Relying Party has set AllowedAuthenticationClassReferences. 
Pass/Fail  This setting in AD FS lets you specify whether the application is configured to only allow certain authentication types. We recommend using Conditional Access to achieve this capability.  If you have a scenario where this result is blocking migration, let us know. Learn more about Conditional Access. 
Test-ADFSRPAlwaysRequireAuthentication
AlwaysRequireAuthenticationCheckResult
Pass/Fail  This setting in AD FS lets you specify whether the application is configured to ignore SSO cookies and Always Prompt for Authentication. In Azure AD, you can manage the authentication session using Conditional Access policies to achieve similar behavior. Learn more about configuring authentication session management with Conditional Access. 
Test-ADFSRPAutoUpdateEnabled
Relying Party has AutoUpdateEnabled set to true 
Pass/Warning  This setting in AD FS lets you specify whether AD FS is configured to automatically update the application based on changes within the federation metadata. Azure AD doesn’t support this today but should not block the migration of the application to Azure AD.  
Test-ADFSRPClaimsProviderName
Relying Party has multiple ClaimsProviders enabled 
Pass/Fail  This setting in AD FS calls out the identity providers from which the relying party is accepting claims. In Azure AD, you can enable external collaboration using Azure AD B2B. Learn more about Azure AD B2B. 
Test-ADFSRPDelegationAuthorizationRules Pass/Fail  The application has custom delegation authorization rules defined. This is a WS-Trust concept that Azure AD supports by using modern authentication protocols, such as OpenID Connect and OAuth 2.0. Learn more about the Microsoft Identity Platform. 
Test-ADFSRPImpersonationAuthorizationRules  Pass/Warning  The application has custom impersonation authorization rules defined. This is a WS-Trust concept that Azure AD supports by using modern authentication protocols, such as OpenID Connect and OAuth 2.0. Learn more about the Microsoft Identity Platform.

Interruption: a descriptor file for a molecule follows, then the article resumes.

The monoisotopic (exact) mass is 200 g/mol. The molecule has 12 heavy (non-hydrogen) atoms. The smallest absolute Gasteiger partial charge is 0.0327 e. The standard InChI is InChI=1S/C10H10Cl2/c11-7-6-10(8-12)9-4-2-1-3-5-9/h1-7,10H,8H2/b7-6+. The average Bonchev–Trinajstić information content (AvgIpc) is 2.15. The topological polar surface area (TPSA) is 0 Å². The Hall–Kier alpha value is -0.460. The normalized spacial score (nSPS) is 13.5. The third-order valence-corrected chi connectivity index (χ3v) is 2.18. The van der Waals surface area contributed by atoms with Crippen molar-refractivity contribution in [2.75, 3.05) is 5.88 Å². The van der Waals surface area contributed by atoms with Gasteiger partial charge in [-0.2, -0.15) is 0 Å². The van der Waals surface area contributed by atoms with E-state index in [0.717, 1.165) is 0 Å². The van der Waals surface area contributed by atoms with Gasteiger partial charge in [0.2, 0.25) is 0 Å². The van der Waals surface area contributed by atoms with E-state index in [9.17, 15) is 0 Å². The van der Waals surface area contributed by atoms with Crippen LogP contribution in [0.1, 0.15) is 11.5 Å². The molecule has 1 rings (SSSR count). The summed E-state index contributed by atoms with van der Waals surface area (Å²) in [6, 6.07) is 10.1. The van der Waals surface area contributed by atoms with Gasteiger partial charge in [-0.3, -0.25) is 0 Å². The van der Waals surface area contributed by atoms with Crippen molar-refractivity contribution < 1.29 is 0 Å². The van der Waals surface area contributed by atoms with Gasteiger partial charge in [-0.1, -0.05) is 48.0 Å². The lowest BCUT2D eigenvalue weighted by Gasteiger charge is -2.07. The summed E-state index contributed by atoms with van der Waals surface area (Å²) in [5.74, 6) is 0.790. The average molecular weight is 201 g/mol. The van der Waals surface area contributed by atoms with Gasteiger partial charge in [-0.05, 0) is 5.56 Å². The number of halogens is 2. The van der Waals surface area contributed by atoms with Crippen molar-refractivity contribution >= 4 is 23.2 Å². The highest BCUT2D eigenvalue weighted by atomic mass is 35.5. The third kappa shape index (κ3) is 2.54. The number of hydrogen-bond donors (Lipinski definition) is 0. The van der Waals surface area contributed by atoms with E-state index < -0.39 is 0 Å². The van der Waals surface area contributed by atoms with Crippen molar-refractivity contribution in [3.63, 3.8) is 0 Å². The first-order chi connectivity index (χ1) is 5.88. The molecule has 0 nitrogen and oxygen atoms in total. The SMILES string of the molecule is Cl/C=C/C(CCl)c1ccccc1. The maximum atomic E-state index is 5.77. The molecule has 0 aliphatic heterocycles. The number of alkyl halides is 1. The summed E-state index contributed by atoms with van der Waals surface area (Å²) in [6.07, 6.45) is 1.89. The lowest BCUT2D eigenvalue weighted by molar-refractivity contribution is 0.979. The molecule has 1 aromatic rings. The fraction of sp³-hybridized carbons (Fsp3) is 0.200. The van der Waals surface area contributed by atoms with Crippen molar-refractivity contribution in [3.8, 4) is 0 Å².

Test-ADFSRPIssuanceAuthorizationRules
At least one non-migratable rule was detected for IssuanceAuthorization. 
Pass/Warning  The application has custom issuance authorization rules defined in AD FS. Azure AD supports this functionality with Azure AD Conditional Access. Learn more about Conditional Access.
You can also restrict access to an application by user or groups assigned to the application. Learn more about assigning users and groups to access applications.   
Test-ADFSRPIssuanceTransformRules
At least one non-migratable rule was detected for IssuanceTransform. 
Pass/Warning  The application has custom issuance transform rules defined in AD FS. Azure AD supports customizing the claims issued in the token. To learn more, see Customize claims issued in the SAML token for enterprise applications.  
Test-ADFSRPMonitoringEnabled
Relying Party has MonitoringEnabled set to true. 
Pass/Warning  This setting in AD FS lets you specify whether AD FS is configured to automatically update the application based on changes within the federation metadata. Azure AD doesn’t support this today but should not block the migration of the application to Azure AD.  
Test-ADFSRPNotBeforeSkew
NotBeforeSkewCheckResult
Pass/Warning  AD FS allows a time skew based on the NotBefore and NotOnOrAfter times in the SAML token. Azure AD automatically handles this by default. 
Test-ADFSRPRequestMFAFromClaimsProviders
Relying Party has RequestMFAFromClaimsProviders set to true. 
Pass/Warning  This setting in AD FS determines the behavior for MFA when the user comes from a different claims provider. In Azure AD, you can enable external collaboration using Azure AD B2B. Then, you can apply Conditional Access policies to protect guest access. Learn more about Azure AD B2B and Conditional Access. 
Test-ADFSRPSignedSamlRequestsRequired
Relying Party has SignedSamlRequestsRequired set to true 
Pass/Fail  The application is configured in AD FS to verify the signature in the SAML request. Azure AD accepts a signed SAML request; however, it will not verify the signature. Azure AD has different methods to protect against malicious calls. For example, Azure AD uses the reply URLs configured in the application to validate the SAML request. Azure AD will only send a token to reply URLs configured for the application. If you have a scenario where this result is blocking migration, let us know. 
Test-ADFSRPTokenLifetime
TokenLifetimeCheckResult  
Pass/Warning The application is configured for a custom token lifetime. The AD FS default is one hour. Azure AD supports this functionality using Conditional Access. To learn more, see Configure authentication session management with Conditional Access.